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September 15, 1989 - Image 74

Resource type:
Text
Publication:
The Detroit Jewish News, 1989-09-15

Disclaimer: Computer generated plain text may have errors. Read more about this.

I NEWS

DETROIT ZIONIST FEDERATION-FORUM

The Propaganda War Against Israel
- WHAT CAN WE DO?

Panel .
Journalist
SHIRLEE IDEN
REED RUBINSTEIN , Zionist Organization of America
Mizrachi
HERSCHEL SCHLUSSEL, MD
MILTON STEINHARDT, MD.. Editor, "Zionist Viewpoint"
Moderator .
Hadassah
KAREN A. KATZ
COME - and Join the Discussion with Your Comments & Questions

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Hebrew Language
Binds Israel Together

BEN-ZION FISCHLER

Special to The Jewish News

A

ccording to sages, one
of the reasons the chil-
dren of Israel were
redeemed from Egypt was
that they did not change their
language.
Indeed, despite distances of
time and place, the Hebrew
language — the tongue of the
prophets — remained the liv-
ing language that has linked
Jewry the world over
throughout the ages.
Despite being scattered as a
result of religious persecution
and wars or due to hardships,
lack of livelihood or work op-
portunities, Jews persistently
carried within them the
nucleus of the rebirth of
Hebrew, the language of
today.
In past centuries Hebrew
was used mainly for religious
purposes and, to a lesser ex-
tent, as a means of com-
munication when Jews from
different countries met and
had no common language, or
as a "code language" in the
market-place (so as not to be
understood by "outsiders").
Nevertheless, in the 19th cen-
tury, Hebrew was taught in
many Western Jewish com-
munities as a literary
language and actually spoken
in Jerusalem.
In this atmosphere,
Lithuanian-born writer and
teacher Eliezer Ben Yehuda,
before making Palestine his
home in 1881, wrote about
the necessity of Jewish na-
tionhood, with Hebrew as its
national language. Supported
and encouraged by groups of
revivalists, he succeeded in
his endeavors, despite strong
opposition from ultra-
religious circles who were
adamant that the holy tongue
should be reserved for sacred
purposes only. Gradually, as a
result of what was essential-
ly a one-man revolution,
Hebrew became the language
of the Jewish population of
Palestine. Kindergartens,
schools • and teachers'
seminaries were established
where all subjects were
taught in Hebrew.
It was not, however, without
a bitter struggle that Hebrew
gained recognition in the
years preceding the Jewish
state. The German
Hilfsverein and the Alliance
Francaise established schools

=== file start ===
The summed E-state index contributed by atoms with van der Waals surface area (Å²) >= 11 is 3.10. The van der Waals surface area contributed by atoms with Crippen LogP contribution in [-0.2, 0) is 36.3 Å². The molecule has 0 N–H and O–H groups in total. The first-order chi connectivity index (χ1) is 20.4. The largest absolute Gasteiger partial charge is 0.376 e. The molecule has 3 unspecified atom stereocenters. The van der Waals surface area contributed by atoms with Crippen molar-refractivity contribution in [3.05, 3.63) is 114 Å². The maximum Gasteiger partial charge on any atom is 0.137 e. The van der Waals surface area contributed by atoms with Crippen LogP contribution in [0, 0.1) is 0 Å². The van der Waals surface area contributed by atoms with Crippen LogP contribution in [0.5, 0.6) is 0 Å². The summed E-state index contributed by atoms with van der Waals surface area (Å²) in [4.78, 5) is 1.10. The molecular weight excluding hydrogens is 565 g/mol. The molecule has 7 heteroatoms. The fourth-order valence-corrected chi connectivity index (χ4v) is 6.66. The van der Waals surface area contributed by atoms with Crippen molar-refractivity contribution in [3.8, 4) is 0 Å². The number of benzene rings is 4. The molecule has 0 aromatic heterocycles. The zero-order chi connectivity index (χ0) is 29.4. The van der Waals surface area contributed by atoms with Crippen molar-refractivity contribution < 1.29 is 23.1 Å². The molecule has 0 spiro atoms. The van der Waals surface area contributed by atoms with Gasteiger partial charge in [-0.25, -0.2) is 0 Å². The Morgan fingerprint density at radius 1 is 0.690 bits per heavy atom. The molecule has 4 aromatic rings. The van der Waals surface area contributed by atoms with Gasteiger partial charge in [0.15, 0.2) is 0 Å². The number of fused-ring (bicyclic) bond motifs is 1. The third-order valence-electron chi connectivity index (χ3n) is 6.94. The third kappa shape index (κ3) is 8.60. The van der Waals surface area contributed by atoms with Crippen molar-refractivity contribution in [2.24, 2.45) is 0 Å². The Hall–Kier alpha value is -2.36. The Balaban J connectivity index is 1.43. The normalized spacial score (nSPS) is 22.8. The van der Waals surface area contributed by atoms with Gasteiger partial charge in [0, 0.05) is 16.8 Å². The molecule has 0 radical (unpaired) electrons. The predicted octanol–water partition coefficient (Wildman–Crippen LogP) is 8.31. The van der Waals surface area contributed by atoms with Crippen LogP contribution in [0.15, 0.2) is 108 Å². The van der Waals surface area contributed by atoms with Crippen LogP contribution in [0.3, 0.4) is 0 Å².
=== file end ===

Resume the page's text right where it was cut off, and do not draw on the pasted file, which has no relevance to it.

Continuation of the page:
in which they considered it
imperative to teach certain
subjects in French or Ger-
man. THis was not viewed
favorably, and to their sur-

prise they met with a wave of
opposition on the part of the
Yishuv, the pre-state Jewish
community in Palestine.
When, for instance, in 1913,
the Hilfsverein planned a
technical high school (the pre-
sent Thchnion) in Haifa, they
considered it advisable to
teach technical subjects in
German.
In view of the still
undeveloped state of Hebrew,
the reaction of the Yishuv
was unexpectedly violent.
Thousands of children and
teachers left the schoolrooms
to hold their lessons in the
open air in a gesture of de-
fiance. In the end, the Yishuv
won the language struggle,
the first of many for the full
recognition of Hebrew.
By the end of the First
World War, there were some

•4

II

Because of a one-
man revolution,
Hebrew became
the language of a
nation.

57,000 Jews in Palestine. By
the end of 1922, the number
rose to 84,000, in 1931 to
175,000, in 1942 to 484,000;
and in 1948 (on the eve of the
establishment of the State of
Israel) to 650,000.
In 1947, only 22,000
newcomers arrived in Eretz
Israel, whereas during the
1948 — newly 700,000 settled
in the State of Israel. That is,
in the 31/2 years after the state
was founded, the number of
Jews doubled. These new-
comers came from Algeria
and Rumania, Poland and the
U.S., Great Britain and India,
South Africa and China. They
did not speak Hebrew and
came from different cultural
backgrounds and social
strata.
The immensity of the ab-
sorption process can be ap-
preciated upon reading a re-
cent statement issued by the
Australian authorities that
declared that an immigration
of 2.5 percent per year was
beyond the capabilities of
Australia — rich, vast
Australia, living at peace and
without surrounding enemy
countries!
It was imperative that these
ohm (immigrants) master
Hebrew — the means by
which to understand and
become involved in the
cultural, social, economic and
political life of Israel.
Apart from the urgent need
to assist these immigrants in

-1

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